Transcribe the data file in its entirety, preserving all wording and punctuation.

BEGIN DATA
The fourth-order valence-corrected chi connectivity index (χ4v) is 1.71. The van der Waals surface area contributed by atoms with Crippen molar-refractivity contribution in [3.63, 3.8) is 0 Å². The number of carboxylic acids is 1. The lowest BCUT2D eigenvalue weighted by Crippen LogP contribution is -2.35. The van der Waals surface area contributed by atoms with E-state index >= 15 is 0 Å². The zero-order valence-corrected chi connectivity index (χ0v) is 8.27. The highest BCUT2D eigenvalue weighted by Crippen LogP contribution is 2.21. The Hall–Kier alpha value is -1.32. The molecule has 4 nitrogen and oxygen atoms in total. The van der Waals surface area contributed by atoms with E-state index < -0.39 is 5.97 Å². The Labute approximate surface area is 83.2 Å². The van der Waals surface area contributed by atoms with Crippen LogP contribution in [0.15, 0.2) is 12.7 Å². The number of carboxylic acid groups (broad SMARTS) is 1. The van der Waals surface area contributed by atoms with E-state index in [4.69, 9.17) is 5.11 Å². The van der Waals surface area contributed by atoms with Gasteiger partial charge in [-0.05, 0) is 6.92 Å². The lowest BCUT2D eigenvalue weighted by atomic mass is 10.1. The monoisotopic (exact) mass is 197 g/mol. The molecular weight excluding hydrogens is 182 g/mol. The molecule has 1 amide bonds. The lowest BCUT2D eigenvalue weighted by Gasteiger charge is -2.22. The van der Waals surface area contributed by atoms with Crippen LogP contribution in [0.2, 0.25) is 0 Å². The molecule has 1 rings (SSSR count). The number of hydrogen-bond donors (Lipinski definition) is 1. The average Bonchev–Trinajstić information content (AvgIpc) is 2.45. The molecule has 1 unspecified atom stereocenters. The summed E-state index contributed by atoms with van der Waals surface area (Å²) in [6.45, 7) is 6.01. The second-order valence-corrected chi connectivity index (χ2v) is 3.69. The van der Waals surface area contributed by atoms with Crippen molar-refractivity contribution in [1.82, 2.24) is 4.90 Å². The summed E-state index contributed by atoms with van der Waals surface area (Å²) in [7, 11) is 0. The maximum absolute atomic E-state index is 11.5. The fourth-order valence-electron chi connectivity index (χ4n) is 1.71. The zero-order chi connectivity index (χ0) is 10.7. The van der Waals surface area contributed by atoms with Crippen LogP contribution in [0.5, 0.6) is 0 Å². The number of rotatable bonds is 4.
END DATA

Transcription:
The fourth-order valence-corrected chi connectivity index (χ4v) is 1.71. The van der Waals surface area contributed by atoms with Crippen molar-refractivity contribution in [3.63, 3.8) is 0 Å². The number of carboxylic acids is 1. The lowest BCUT2D eigenvalue weighted by Crippen LogP contribution is -2.35. The van der Waals surface area contributed by atoms with E-state index >= 15 is 0 Å². The zero-order valence-corrected chi connectivity index (χ0v) is 8.27. The highest BCUT2D eigenvalue weighted by Crippen LogP contribution is 2.21. The Hall–Kier alpha value is -1.32. The molecule has 4 nitrogen and oxygen atoms in total. The van der Waals surface area contributed by atoms with E-state index < -0.39 is 5.97 Å². The Labute approximate surface area is 83.2 Å². The van der Waals surface area contributed by atoms with Crippen LogP contribution in [0.15, 0.2) is 12.7 Å². The number of carboxylic acid groups (broad SMARTS) is 1. The van der Waals surface area contributed by atoms with E-state index in [4.69, 9.17) is 5.11 Å². The van der Waals surface area contributed by atoms with Gasteiger partial charge in [-0.05, 0) is 6.92 Å². The lowest BCUT2D eigenvalue weighted by atomic mass is 10.1. The monoisotopic (exact) mass is 197 g/mol. The molecular weight excluding hydrogens is 182 g/mol. The molecule has 1 amide bonds. The lowest BCUT2D eigenvalue weighted by Gasteiger charge is -2.22. The van der Waals surface area contributed by atoms with Crippen LogP contribution in [0.2, 0.25) is 0 Å². The molecule has 1 rings (SSSR count). The number of hydrogen-bond donors (Lipinski definition) is 1. The average Bonchev–Trinajstić information content (AvgIpc) is 2.45. The molecule has 1 unspecified atom stereocenters. The summed E-state index contributed by atoms with van der Waals surface area (Å²) in [6.45, 7) is 6.01. The second-order valence-corrected chi connectivity index (χ2v) is 3.69. The van der Waals surface area contributed by atoms with Crippen molar-refractivity contribution in [1.82, 2.24) is 4.90 Å². The summed E-state index contributed by atoms with van der Waals surface area (Å²) in [7, 11) is 0. The maximum absolute atomic E-state index is 11.5. The fourth-order valence-electron chi connectivity index (χ4n) is 1.71. The zero-order chi connectivity index (χ0) is 10.7. The van der Waals surface area contributed by atoms with Crippen LogP contribution in [0.5, 0.6) is 0 Å². The number of rotatable bonds is 4.